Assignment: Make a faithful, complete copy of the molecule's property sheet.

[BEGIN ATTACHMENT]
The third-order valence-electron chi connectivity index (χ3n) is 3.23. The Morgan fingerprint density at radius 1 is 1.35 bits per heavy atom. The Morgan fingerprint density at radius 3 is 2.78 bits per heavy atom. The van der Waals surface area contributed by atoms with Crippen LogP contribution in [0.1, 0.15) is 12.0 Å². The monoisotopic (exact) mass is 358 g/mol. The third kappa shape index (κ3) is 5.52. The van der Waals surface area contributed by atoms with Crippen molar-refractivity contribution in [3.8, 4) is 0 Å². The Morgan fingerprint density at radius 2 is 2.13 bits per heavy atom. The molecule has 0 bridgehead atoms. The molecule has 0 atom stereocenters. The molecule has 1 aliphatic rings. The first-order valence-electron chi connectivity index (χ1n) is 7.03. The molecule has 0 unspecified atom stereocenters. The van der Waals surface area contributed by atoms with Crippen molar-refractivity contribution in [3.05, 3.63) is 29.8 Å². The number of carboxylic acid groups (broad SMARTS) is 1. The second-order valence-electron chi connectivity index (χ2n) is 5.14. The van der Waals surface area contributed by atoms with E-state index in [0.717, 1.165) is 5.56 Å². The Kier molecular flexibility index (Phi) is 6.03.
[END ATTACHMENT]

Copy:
The third-order valence-electron chi connectivity index (χ3n) is 3.23. The Morgan fingerprint density at radius 1 is 1.35 bits per heavy atom. The Morgan fingerprint density at radius 3 is 2.78 bits per heavy atom. The van der Waals surface area contributed by atoms with Crippen LogP contribution in [0.1, 0.15) is 12.0 Å². The monoisotopic (exact) mass is 358 g/mol. The third kappa shape index (κ3) is 5.52. The van der Waals surface area contributed by atoms with Crippen molar-refractivity contribution in [3.8, 4) is 0 Å². The Morgan fingerprint density at radius 2 is 2.13 bits per heavy atom. The molecule has 0 bridgehead atoms. The molecule has 0 atom stereocenters. The molecule has 1 aliphatic rings. The first-order valence-electron chi connectivity index (χ1n) is 7.03. The molecule has 0 unspecified atom stereocenters. The van der Waals surface area contributed by atoms with Crippen molar-refractivity contribution in [3.05, 3.63) is 29.8 Å². The number of carboxylic acid groups (broad SMARTS) is 1. The second-order valence-electron chi connectivity index (χ2n) is 5.14. The van der Waals surface area contributed by atoms with E-state index in [0.717, 1.165) is 5.56 Å². The Kier molecular flexibility index (Phi) is 6.03.